It was the online Wood Database that I looked at second. While its pretty good for tree wood, the possible variation in bamboo leaves makes me cautious about that one figure , but it seems indicative at any rate.

My understanding is that the problem with using bamboo for a whole bow is more about its shape/size, effect of the nodes, and its nature to be a little splintery. The material I have read about using it in bows says that when used as backing its stiffness, relative to most woods, can lead to it overpowering the belly wood and causing frets, compression fractures. Despite this, I have seen photos of some very nice osage bows with bamboo backing, just done quite thin. Hickory is recommended as a better match.

Just found this, which is an interesting idea. Uses a bamboo laminated flooring board!

Re the leaf spring arrangement. Was that like the Penobscot bow?
 

TLM

Native
Nov 16, 2019
1,604
703
Vantaa, Finland
While elastic modulus is important, more so is strain to failure. Modulus can easily be compensated by cross section but low breaking strain leads to impractical bows.

Good bamboo is one of the better materials for making.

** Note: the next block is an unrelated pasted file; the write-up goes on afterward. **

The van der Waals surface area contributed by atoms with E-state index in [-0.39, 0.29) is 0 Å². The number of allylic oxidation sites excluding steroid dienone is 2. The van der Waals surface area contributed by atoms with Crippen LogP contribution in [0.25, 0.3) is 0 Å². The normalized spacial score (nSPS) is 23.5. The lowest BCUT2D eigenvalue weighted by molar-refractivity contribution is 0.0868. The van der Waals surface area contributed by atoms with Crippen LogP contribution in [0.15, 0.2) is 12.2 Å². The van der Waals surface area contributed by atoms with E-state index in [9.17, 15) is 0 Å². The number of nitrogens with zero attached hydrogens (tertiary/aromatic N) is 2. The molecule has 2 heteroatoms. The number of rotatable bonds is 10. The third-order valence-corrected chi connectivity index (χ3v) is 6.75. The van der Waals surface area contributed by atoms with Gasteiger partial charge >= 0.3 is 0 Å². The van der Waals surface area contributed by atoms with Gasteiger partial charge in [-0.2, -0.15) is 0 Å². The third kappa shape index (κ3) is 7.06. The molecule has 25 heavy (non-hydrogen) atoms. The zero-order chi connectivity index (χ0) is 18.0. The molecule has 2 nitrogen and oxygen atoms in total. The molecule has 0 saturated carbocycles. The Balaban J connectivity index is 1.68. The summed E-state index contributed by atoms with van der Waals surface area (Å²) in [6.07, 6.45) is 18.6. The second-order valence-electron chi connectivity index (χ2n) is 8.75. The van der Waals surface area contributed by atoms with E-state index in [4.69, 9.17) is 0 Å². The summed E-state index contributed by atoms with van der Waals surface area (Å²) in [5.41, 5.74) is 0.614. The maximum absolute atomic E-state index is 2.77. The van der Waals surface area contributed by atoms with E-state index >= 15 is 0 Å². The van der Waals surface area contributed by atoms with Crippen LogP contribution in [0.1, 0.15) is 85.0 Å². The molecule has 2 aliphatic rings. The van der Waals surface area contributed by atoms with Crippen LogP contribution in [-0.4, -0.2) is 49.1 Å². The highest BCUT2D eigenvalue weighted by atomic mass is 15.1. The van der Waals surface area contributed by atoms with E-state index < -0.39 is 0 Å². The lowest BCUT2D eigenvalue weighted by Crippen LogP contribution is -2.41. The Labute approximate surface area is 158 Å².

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eraaij

Full Member
Feb 18, 2004
519
24
Arnhem
Yes - I made numerous quick bamboo bows by wrapping these garden staves together to desired strength. You can even 'prototype this by using duct tape. Just experiment with it.

They are fun shooters but tend to develop a 'set' over time. However - as lamination material you see it used a lot.
 

TLM

Native
Nov 16, 2019
1,604
703
Vantaa, Finland
The neutral axis for bending has to be calculated modulus weighted. As high modulus material bamboo tends to move the axis its way causing more strain on the otheer surface.
 
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TLM

Native
Nov 16, 2019
1,604
703
Vantaa, Finland
Bamboo-osage bows apparently work quite well, several bowyers here have tried it with fair success. The bord showing them is only in Finnish though. Bamboo from various sourrces in Asia and osage fron Hungary.
 
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Broch

Full Member